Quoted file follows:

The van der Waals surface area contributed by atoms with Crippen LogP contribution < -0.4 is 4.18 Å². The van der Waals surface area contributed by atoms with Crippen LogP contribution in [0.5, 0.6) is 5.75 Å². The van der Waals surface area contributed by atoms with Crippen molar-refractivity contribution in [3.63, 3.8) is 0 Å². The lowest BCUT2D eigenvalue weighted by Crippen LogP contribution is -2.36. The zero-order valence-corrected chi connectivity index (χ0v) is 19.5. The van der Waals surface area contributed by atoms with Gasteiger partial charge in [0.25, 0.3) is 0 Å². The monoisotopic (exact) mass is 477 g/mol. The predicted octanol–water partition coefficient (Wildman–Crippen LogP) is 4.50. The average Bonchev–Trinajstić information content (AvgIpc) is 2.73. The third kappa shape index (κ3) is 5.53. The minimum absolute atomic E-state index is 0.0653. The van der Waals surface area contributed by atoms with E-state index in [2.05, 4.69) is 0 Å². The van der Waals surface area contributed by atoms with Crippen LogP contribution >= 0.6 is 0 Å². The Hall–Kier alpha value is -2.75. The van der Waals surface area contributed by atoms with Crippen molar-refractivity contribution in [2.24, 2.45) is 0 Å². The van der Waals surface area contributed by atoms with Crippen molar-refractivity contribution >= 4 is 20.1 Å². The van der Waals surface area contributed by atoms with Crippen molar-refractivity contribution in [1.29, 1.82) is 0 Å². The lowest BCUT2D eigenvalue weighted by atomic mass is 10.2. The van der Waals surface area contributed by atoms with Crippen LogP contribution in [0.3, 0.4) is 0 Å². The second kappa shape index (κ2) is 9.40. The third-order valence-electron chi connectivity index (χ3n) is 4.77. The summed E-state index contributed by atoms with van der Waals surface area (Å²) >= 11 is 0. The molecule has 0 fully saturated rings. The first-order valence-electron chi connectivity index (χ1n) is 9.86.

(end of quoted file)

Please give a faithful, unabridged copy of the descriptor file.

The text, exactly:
The van der Waals surface area contributed by atoms with Crippen LogP contribution < -0.4 is 4.18 Å². The van der Waals surface area contributed by atoms with Crippen LogP contribution in [0.5, 0.6) is 5.75 Å². The van der Waals surface area contributed by atoms with Crippen molar-refractivity contribution in [3.63, 3.8) is 0 Å². The lowest BCUT2D eigenvalue weighted by Crippen LogP contribution is -2.36. The zero-order valence-corrected chi connectivity index (χ0v) is 19.5. The van der Waals surface area contributed by atoms with Gasteiger partial charge in [0.25, 0.3) is 0 Å². The monoisotopic (exact) mass is 477 g/mol. The predicted octanol–water partition coefficient (Wildman–Crippen LogP) is 4.50. The average Bonchev–Trinajstić information content (AvgIpc) is 2.73. The third kappa shape index (κ3) is 5.53. The minimum absolute atomic E-state index is 0.0653. The van der Waals surface area contributed by atoms with E-state index in [2.05, 4.69) is 0 Å². The van der Waals surface area contributed by atoms with Crippen LogP contribution >= 0.6 is 0 Å². The Hall–Kier alpha value is -2.75. The van der Waals surface area contributed by atoms with Crippen molar-refractivity contribution in [2.24, 2.45) is 0 Å². The van der Waals surface area contributed by atoms with Crippen molar-refractivity contribution >= 4 is 20.1 Å². The van der Waals surface area contributed by atoms with Crippen molar-refractivity contribution in [1.29, 1.82) is 0 Å². The lowest BCUT2D eigenvalue weighted by atomic mass is 10.2. The van der Waals surface area contributed by atoms with Crippen LogP contribution in [0.3, 0.4) is 0 Å². The second kappa shape index (κ2) is 9.40. The third-order valence-electron chi connectivity index (χ3n) is 4.77. The summed E-state index contributed by atoms with van der Waals surface area (Å²) >= 11 is 0. The molecule has 0 fully saturated rings. The first-order valence-electron chi connectivity index (χ1n) is 9.86.